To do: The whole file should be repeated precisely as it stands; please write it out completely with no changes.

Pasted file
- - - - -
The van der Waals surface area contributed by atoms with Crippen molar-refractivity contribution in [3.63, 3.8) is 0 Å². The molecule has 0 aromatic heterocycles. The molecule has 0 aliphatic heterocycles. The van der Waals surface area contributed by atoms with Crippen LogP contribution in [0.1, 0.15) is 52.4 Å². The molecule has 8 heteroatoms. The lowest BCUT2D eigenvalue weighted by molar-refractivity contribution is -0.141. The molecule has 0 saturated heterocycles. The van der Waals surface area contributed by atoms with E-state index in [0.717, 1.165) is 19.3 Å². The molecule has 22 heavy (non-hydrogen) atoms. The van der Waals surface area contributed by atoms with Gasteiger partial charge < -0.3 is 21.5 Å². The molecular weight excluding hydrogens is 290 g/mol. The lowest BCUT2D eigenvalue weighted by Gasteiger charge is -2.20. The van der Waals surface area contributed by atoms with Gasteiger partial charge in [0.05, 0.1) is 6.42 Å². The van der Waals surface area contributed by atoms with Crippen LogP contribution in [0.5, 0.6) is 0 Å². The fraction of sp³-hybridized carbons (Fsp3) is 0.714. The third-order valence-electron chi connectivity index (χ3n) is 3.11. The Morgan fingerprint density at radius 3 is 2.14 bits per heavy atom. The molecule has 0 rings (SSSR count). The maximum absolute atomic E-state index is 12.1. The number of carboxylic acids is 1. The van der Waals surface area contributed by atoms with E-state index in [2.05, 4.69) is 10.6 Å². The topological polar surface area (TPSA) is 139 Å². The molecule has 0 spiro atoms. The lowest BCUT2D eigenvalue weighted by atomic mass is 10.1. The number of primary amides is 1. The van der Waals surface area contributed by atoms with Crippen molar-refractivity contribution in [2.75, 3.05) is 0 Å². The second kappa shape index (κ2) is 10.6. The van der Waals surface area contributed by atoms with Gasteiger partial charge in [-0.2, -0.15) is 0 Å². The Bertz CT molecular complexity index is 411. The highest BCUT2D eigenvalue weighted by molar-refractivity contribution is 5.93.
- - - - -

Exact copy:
The van der Waals surface area contributed by atoms with Crippen molar-refractivity contribution in [3.63, 3.8) is 0 Å². The molecule has 0 aromatic heterocycles. The molecule has 0 aliphatic heterocycles. The van der Waals surface area contributed by atoms with Crippen LogP contribution in [0.1, 0.15) is 52.4 Å². The molecule has 8 heteroatoms. The lowest BCUT2D eigenvalue weighted by molar-refractivity contribution is -0.141. The molecule has 0 saturated heterocycles. The van der Waals surface area contributed by atoms with E-state index in [0.717, 1.165) is 19.3 Å². The molecule has 22 heavy (non-hydrogen) atoms. The van der Waals surface area contributed by atoms with Gasteiger partial charge < -0.3 is 21.5 Å². The molecular weight excluding hydrogens is 290 g/mol. The lowest BCUT2D eigenvalue weighted by Gasteiger charge is -2.20. The van der Waals surface area contributed by atoms with Gasteiger partial charge in [0.05, 0.1) is 6.42 Å². The van der Waals surface area contributed by atoms with Crippen LogP contribution in [0.5, 0.6) is 0 Å². The fraction of sp³-hybridized carbons (Fsp3) is 0.714. The third-order valence-electron chi connectivity index (χ3n) is 3.11. The Morgan fingerprint density at radius 3 is 2.14 bits per heavy atom. The molecule has 0 rings (SSSR count). The maximum absolute atomic E-state index is 12.1. The number of carboxylic acids is 1. The van der Waals surface area contributed by atoms with E-state index in [2.05, 4.69) is 10.6 Å². The topological polar surface area (TPSA) is 139 Å². The molecule has 0 spiro atoms. The lowest BCUT2D eigenvalue weighted by atomic mass is 10.1. The number of primary amides is 1. The van der Waals surface area contributed by atoms with Crippen molar-refractivity contribution in [2.75, 3.05) is 0 Å². The second kappa shape index (κ2) is 10.6. The van der Waals surface area contributed by atoms with Gasteiger partial charge in [-0.2, -0.15) is 0 Å². The Bertz CT molecular complexity index is 411. The highest BCUT2D eigenvalue weighted by molar-refractivity contribution is 5.93.